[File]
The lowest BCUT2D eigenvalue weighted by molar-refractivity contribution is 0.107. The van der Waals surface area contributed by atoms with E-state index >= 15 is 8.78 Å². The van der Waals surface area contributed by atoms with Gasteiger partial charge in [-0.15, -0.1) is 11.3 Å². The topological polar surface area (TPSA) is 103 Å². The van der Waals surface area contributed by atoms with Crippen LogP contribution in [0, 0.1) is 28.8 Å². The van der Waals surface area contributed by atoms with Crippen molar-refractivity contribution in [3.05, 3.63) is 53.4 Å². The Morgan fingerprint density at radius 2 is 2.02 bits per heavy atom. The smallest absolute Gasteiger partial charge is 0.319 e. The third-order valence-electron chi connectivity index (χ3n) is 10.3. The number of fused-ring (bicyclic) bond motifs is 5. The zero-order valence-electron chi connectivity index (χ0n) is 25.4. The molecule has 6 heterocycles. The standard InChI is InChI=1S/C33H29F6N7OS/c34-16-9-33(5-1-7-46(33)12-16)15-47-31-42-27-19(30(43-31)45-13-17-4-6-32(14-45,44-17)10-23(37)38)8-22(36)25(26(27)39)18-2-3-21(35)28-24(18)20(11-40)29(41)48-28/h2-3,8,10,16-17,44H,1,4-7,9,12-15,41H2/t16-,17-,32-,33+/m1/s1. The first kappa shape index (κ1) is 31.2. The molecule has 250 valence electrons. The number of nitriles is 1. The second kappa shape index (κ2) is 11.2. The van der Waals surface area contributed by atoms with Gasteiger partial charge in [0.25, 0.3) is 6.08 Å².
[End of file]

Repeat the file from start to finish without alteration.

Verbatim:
The lowest BCUT2D eigenvalue weighted by molar-refractivity contribution is 0.107. The van der Waals surface area contributed by atoms with E-state index >= 15 is 8.78 Å². The van der Waals surface area contributed by atoms with Gasteiger partial charge in [-0.15, -0.1) is 11.3 Å². The topological polar surface area (TPSA) is 103 Å². The van der Waals surface area contributed by atoms with Crippen LogP contribution in [0, 0.1) is 28.8 Å². The van der Waals surface area contributed by atoms with Crippen molar-refractivity contribution in [3.05, 3.63) is 53.4 Å². The Morgan fingerprint density at radius 2 is 2.02 bits per heavy atom. The smallest absolute Gasteiger partial charge is 0.319 e. The third-order valence-electron chi connectivity index (χ3n) is 10.3. The number of fused-ring (bicyclic) bond motifs is 5. The zero-order valence-electron chi connectivity index (χ0n) is 25.4. The molecule has 6 heterocycles. The standard InChI is InChI=1S/C33H29F6N7OS/c34-16-9-33(5-1-7-46(33)12-16)15-47-31-42-27-19(30(43-31)45-13-17-4-6-32(14-45,44-17)10-23(37)38)8-22(36)25(26(27)39)18-2-3-21(35)28-24(18)20(11-40)29(41)48-28/h2-3,8,10,16-17,44H,1,4-7,9,12-15,41H2/t16-,17-,32-,33+/m1/s1. The first kappa shape index (κ1) is 31.2. The molecule has 250 valence electrons. The number of nitriles is 1. The second kappa shape index (κ2) is 11.2. The van der Waals surface area contributed by atoms with Gasteiger partial charge in [0.25, 0.3) is 6.08 Å².